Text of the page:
Bolton and Robertson  and Bracewell et al. concluded that the incorporation of an enrichment stage was superior to direct plating. Although enrichment procedures may enhance isolation rates, Turnbull and Rose  showed that eight samples were positive on direct plates yet were negative by enrichment procedures. This might indicate that some of the enrichment methods employed were not fully reliable or may included a cell dispruption process such as homogenization or stomaching. Previously, it has been shown  that liver homogenates contain a heat-labile antagonistic factor, which is lethal to campylobcters even after six hours. As the liver is the organ of detoxification, any intracellular inhibitory peptides or proteins, which are released during homogenization, may act antimicrobially and hence inhibit the growth and proliferation of campylobacters. Therefore, it is proposed that any isolation method should therefore not include a disruption stage, such as homogenization or stomaching, which are normal stages in isolation protocols and thus an examination of liver homogenates in the study design was not included.
Stern [7, 8] demonstrated that the swab technique was capable of recovering 32 Campylobacter cells per cm2 from lamb carcasses and this technique has been employed as an isolation technique by other workers . In the present study, direct plating of cells onto selective media by swabbing was considered to be a rapid and sensitive isolation technique for Campylobacter spp. in porcine liver.
In conclusion, employment of a direct swabbing technique in combination with selective plating allow Campylobacter spp. to be optimally recovered from freshly eviscerated liver and therefore this technique is recommended when examining liver for the presence of this organism.
Materials & Methods
30 samples were examined by each method after three visits over a two-month period to two EU-licensed pork processing plants in Northern Ireland (Plants A & B). Samples were taken from 17 herds of bacon pigs. Ten samples were taken at random on each plant visit constituting one batch. Campylobacter spp. were isolated from each sample by carrying out methods A-D in duplicate. Two replicate samples from all treatments (Methods A-D) were streaked onto Preston selective agar (Oxoid Ltd., England). Cultures were incubated as described (Figure 1). Presumptive positive colonies were streaked onto BA2 and incubated prior to characterization, employing several phenotypic tests as previously described . All livers from which Campylobacter spp. were isolated were recorded as positive. Statistical analyses were performed to compare recovery by methods A-D employing Microsoft Excel employing a paired student's t-test with a one-tailed distribution. Statistical significance was noted whenever the probability (P) was less than 0.05 (5%).
The authors wish to thank Mr. Michael Watts MRCVS for his help and assistance with the collection of liver specimens. JEM was supported by a Department of Agriculture for Northern Ireland (DANI) Postgraduate Studentship Award and also by the Department of Health & Social Services (Northern Ireland).
- Skirrow MB: Campylobacter enteritis: a "new" disease. Brit Med J. 1977, 2: 9-11.PubMed CentralView ArticlePubMedGoogle Scholar
- Prescott JF, Bruin-Mosch CW: Carriage of Campylobacter jejuni in healthy and diarrheic animals. Am J Vet Res. 1981, 42: 164-165.PubMedGoogle Scholar
- Moore JE, Madden RH: Occurrence of thermophilic Campylobacter spp. in porcine liver in Northern Ireland. J Food Prot. 1998, 61: 409-413.PubMedGoogle Scholar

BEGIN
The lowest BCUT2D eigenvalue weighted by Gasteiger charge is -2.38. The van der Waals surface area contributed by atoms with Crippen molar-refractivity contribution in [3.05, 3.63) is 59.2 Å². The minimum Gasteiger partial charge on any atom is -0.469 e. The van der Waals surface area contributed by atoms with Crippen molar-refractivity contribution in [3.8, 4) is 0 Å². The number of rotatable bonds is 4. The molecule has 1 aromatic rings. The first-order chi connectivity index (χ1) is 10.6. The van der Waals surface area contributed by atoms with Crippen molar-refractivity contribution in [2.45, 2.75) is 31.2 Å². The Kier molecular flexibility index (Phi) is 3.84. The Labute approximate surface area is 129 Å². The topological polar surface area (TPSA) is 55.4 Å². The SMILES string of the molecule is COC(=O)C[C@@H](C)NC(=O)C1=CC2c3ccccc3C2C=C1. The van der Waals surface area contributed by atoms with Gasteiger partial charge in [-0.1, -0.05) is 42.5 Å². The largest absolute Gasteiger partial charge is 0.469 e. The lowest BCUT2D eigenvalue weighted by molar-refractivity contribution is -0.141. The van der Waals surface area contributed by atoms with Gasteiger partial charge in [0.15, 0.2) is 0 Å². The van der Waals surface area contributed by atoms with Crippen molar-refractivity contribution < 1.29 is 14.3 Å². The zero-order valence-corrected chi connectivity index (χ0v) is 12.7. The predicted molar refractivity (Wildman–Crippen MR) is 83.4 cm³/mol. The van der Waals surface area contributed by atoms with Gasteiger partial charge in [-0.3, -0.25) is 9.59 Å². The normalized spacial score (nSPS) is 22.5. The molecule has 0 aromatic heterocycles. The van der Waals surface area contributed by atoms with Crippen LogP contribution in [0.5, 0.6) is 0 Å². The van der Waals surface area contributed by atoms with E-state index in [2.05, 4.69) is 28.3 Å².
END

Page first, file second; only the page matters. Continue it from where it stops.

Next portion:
- Bolton FJ, Dawkins HC, Hutchinson DN: Biotypes and serotypes of thermophilic campylobacters isolated from cattle, sheep and pig offals and other red meats. J Hyg. 1987, 95: 1-6.View ArticleGoogle Scholar
- Soonattrakul W, Andersen BR, Bryner JH: Raw liver as a possible source of Vibrio fetus septicemia in man. Am J Med Sci. 1971, 261: 245-249.View ArticlePubMedGoogle Scholar
- Kramer JM, Frost JA, Bolton FJ, Wareing DR: Campylobacter contamination of raw meat and poultry at retail sale: identification of multiple types and comparison with isolates from human infection. J Food Prot. 2000, 63: 1654-1659.PubMedGoogle Scholar
- Stern NJ: Campylobacter fetus subsp. jejuni: Recovery methodology and isolation from lamb carcasses. J Food Sci. 1981, 46: 660-661.View ArticleGoogle Scholar
- Stern NJ: Recovery rate of Campylobacter fetus subsp. jejuni on eviscerated pork, lamb and beef carcasses. J Food Sci. 1981, 46: 1291-View ArticleGoogle Scholar
- Stern NJ: Methods for recovery of Campylobacter jejuni from foods. J Food Prot. 1982, 45: 1332-1337.Google Scholar
- Stern NJ, Line JE: Comparison of three methods for recovery of Campylobacter spp. from Broiler Carcasses. J Food Prot. 1992, 55: 663-666.Google Scholar
- Bolton FJ, Robertson L: A selective medium for isolating Campylobacter jejuni/coli. J Clin Path. 1982, 35: 462-467.PubMed CentralView ArticlePubMedGoogle Scholar
- Bracewell AJ, Reagan JO, Carpenter JA, Blankenship LC: Incidence of Campylobacter jejuni/coli on pork carcasses in the Northwest Georgia area. J Food Prot. 1985, 48: 808-810.Google Scholar
- Turnbull PCB, Rose P: Campylobacter jejuni and Salmonella in raw red meats: A public health laboratory service survey. J Hygiene. 1982, 88: 29-37.View ArticleGoogle Scholar
- Moore JE, Madden RH: Survival of Campylobacter coli in porcine liver. Food Microbiol. 2001, 18: 1-10. 10.1006/fmic.2000.0367.View ArticleGoogle Scholar
- Kwiatek K, Wojton B, Stern NJ: Prevalence and distribution of Campylobacter spp. on poultry and selected red meat carcasses in Poland. J Food Prot. 1990, 54: 127-130.Google Scholar
- Cary SG, Blair EB: New transport medium for shipment of clinical specimens. J Bact. 1964, 88: 96-98.PubMed CentralPubMedGoogle Scholar
- Bolton FJ, Holt AV, Hutchinson DN: Campylobacter biotyping scheme of epidemiological value. J Clin Path. 1984, 37: 677-681.PubMed CentralView ArticlePubMedGoogle Scholar
This article is published under license to BioMed Central Ltd. This is an Open Access article: verbatim copying and redistribution of this article are permitted in all media for any purpose, provided this notice is preserved along with the article's original URL.